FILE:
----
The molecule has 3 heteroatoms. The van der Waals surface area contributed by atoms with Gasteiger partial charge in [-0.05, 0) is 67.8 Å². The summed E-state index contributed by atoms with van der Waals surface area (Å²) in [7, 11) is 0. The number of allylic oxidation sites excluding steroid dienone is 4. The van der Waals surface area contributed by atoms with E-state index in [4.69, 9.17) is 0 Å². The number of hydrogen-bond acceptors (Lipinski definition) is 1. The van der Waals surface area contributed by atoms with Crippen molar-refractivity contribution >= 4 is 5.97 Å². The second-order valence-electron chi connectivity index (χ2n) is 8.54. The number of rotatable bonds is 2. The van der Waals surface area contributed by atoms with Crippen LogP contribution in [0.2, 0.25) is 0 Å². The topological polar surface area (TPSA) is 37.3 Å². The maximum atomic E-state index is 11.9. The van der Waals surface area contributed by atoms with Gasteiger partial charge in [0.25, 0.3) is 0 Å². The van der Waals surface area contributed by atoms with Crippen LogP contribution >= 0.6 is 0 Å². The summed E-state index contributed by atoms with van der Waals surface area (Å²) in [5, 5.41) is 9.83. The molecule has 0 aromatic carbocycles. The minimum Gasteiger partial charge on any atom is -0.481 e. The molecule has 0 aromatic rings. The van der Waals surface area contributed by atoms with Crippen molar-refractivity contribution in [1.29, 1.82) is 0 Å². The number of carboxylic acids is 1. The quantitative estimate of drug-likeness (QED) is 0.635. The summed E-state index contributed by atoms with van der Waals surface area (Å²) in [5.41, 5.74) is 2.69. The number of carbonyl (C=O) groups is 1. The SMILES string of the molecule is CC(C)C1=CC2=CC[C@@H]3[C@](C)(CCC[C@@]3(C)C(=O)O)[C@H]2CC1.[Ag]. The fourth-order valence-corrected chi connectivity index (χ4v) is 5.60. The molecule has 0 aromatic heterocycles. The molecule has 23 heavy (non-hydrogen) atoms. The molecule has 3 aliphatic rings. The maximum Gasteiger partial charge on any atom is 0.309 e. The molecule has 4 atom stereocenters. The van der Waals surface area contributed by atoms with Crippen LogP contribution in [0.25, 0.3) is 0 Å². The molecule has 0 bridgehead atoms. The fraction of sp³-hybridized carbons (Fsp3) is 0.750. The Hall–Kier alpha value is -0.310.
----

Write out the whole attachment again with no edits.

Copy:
The molecule has 3 heteroatoms. The van der Waals surface area contributed by atoms with Gasteiger partial charge in [-0.05, 0) is 67.8 Å². The summed E-state index contributed by atoms with van der Waals surface area (Å²) in [7, 11) is 0. The number of allylic oxidation sites excluding steroid dienone is 4. The van der Waals surface area contributed by atoms with E-state index in [4.69, 9.17) is 0 Å². The number of hydrogen-bond acceptors (Lipinski definition) is 1. The van der Waals surface area contributed by atoms with Crippen molar-refractivity contribution >= 4 is 5.97 Å². The second-order valence-electron chi connectivity index (χ2n) is 8.54. The number of rotatable bonds is 2. The van der Waals surface area contributed by atoms with Crippen LogP contribution in [0.2, 0.25) is 0 Å². The topological polar surface area (TPSA) is 37.3 Å². The maximum atomic E-state index is 11.9. The van der Waals surface area contributed by atoms with Gasteiger partial charge in [0.25, 0.3) is 0 Å². The van der Waals surface area contributed by atoms with Crippen LogP contribution >= 0.6 is 0 Å². The summed E-state index contributed by atoms with van der Waals surface area (Å²) in [5, 5.41) is 9.83. The molecule has 0 aromatic carbocycles. The minimum Gasteiger partial charge on any atom is -0.481 e. The molecule has 0 aromatic rings. The van der Waals surface area contributed by atoms with Crippen molar-refractivity contribution in [1.29, 1.82) is 0 Å². The number of carboxylic acids is 1. The quantitative estimate of drug-likeness (QED) is 0.635. The summed E-state index contributed by atoms with van der Waals surface area (Å²) in [5.41, 5.74) is 2.69. The number of carbonyl (C=O) groups is 1. The SMILES string of the molecule is CC(C)C1=CC2=CC[C@@H]3[C@](C)(CCC[C@@]3(C)C(=O)O)[C@H]2CC1.[Ag]. The fourth-order valence-corrected chi connectivity index (χ4v) is 5.60. The molecule has 0 aromatic heterocycles. The molecule has 23 heavy (non-hydrogen) atoms. The molecule has 3 aliphatic rings. The maximum Gasteiger partial charge on any atom is 0.309 e. The molecule has 4 atom stereocenters. The van der Waals surface area contributed by atoms with Crippen LogP contribution in [0.25, 0.3) is 0 Å². The molecule has 0 bridgehead atoms. The fraction of sp³-hybridized carbons (Fsp3) is 0.750. The Hall–Kier alpha value is -0.310.